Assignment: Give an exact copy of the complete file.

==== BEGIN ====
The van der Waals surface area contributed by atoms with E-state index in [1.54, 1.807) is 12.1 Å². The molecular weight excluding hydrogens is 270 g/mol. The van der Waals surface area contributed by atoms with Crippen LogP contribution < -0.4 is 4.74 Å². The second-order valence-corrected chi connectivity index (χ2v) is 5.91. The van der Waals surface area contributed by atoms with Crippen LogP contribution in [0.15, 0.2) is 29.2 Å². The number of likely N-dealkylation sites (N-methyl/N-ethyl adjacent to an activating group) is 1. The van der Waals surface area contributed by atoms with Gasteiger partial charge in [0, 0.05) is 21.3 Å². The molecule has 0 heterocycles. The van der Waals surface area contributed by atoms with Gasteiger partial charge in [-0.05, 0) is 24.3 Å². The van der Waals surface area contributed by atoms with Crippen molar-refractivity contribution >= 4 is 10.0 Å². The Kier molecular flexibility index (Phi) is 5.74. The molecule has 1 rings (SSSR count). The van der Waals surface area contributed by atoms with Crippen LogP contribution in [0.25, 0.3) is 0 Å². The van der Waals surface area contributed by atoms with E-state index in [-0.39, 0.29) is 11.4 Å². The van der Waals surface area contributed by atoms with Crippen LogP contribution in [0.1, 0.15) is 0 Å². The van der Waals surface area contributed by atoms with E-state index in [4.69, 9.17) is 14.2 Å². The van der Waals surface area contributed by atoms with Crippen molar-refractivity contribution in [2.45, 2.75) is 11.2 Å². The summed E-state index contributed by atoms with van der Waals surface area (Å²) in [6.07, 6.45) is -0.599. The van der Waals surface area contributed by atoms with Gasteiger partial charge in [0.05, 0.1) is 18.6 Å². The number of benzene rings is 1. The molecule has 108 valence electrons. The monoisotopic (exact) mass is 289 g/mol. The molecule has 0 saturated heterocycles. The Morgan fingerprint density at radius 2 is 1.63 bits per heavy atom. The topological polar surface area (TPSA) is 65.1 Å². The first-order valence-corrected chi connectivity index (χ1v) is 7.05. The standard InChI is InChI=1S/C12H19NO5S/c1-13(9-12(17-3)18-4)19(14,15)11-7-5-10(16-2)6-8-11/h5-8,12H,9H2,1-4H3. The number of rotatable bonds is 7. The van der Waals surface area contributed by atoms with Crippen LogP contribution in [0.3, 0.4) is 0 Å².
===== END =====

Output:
The van der Waals surface area contributed by atoms with E-state index in [1.54, 1.807) is 12.1 Å². The molecular weight excluding hydrogens is 270 g/mol. The van der Waals surface area contributed by atoms with Crippen LogP contribution < -0.4 is 4.74 Å². The second-order valence-corrected chi connectivity index (χ2v) is 5.91. The van der Waals surface area contributed by atoms with Crippen LogP contribution in [0.15, 0.2) is 29.2 Å². The number of likely N-dealkylation sites (N-methyl/N-ethyl adjacent to an activating group) is 1. The van der Waals surface area contributed by atoms with Gasteiger partial charge in [0, 0.05) is 21.3 Å². The molecule has 0 heterocycles. The van der Waals surface area contributed by atoms with Gasteiger partial charge in [-0.05, 0) is 24.3 Å². The van der Waals surface area contributed by atoms with Crippen molar-refractivity contribution >= 4 is 10.0 Å². The Kier molecular flexibility index (Phi) is 5.74. The molecule has 1 rings (SSSR count). The van der Waals surface area contributed by atoms with Crippen LogP contribution in [0.25, 0.3) is 0 Å². The van der Waals surface area contributed by atoms with E-state index in [-0.39, 0.29) is 11.4 Å². The van der Waals surface area contributed by atoms with Crippen LogP contribution in [0.1, 0.15) is 0 Å². The van der Waals surface area contributed by atoms with E-state index in [4.69, 9.17) is 14.2 Å². The van der Waals surface area contributed by atoms with Crippen molar-refractivity contribution in [2.45, 2.75) is 11.2 Å². The summed E-state index contributed by atoms with van der Waals surface area (Å²) in [6.07, 6.45) is -0.599. The van der Waals surface area contributed by atoms with Gasteiger partial charge in [0.05, 0.1) is 18.6 Å². The number of benzene rings is 1. The molecule has 108 valence electrons. The monoisotopic (exact) mass is 289 g/mol. The molecule has 0 saturated heterocycles. The Morgan fingerprint density at radius 2 is 1.63 bits per heavy atom. The topological polar surface area (TPSA) is 65.1 Å². The first-order valence-corrected chi connectivity index (χ1v) is 7.05. The standard InChI is InChI=1S/C12H19NO5S/c1-13(9-12(17-3)18-4)19(14,15)11-7-5-10(16-2)6-8-11/h5-8,12H,9H2,1-4H3. The number of rotatable bonds is 7. The van der Waals surface area contributed by atoms with Crippen LogP contribution in [0.3, 0.4) is 0 Å².